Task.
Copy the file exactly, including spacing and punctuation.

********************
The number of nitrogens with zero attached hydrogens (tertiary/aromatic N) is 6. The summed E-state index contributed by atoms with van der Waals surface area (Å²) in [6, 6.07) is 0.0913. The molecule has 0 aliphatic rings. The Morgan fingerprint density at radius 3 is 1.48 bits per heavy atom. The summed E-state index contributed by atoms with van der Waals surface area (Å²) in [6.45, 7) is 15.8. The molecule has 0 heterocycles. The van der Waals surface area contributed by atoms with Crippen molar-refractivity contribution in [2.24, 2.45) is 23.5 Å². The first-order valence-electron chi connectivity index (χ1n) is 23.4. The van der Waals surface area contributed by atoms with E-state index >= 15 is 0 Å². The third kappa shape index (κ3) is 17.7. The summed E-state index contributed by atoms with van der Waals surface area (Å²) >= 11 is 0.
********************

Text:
The number of nitrogens with zero attached hydrogens (tertiary/aromatic N) is 6. The summed E-state index contributed by atoms with van der Waals surface area (Å²) in [6, 6.07) is 0.0913. The molecule has 0 aliphatic rings. The Morgan fingerprint density at radius 3 is 1.48 bits per heavy atom. The summed E-state index contributed by atoms with van der Waals surface area (Å²) in [6.45, 7) is 15.8. The molecule has 0 heterocycles. The van der Waals surface area contributed by atoms with Crippen molar-refractivity contribution in [2.24, 2.45) is 23.5 Å². The first-order valence-electron chi connectivity index (χ1n) is 23.4. The van der Waals surface area contributed by atoms with E-state index >= 15 is 0 Å². The third kappa shape index (κ3) is 17.7. The summed E-state index contributed by atoms with van der Waals surface area (Å²) >= 11 is 0.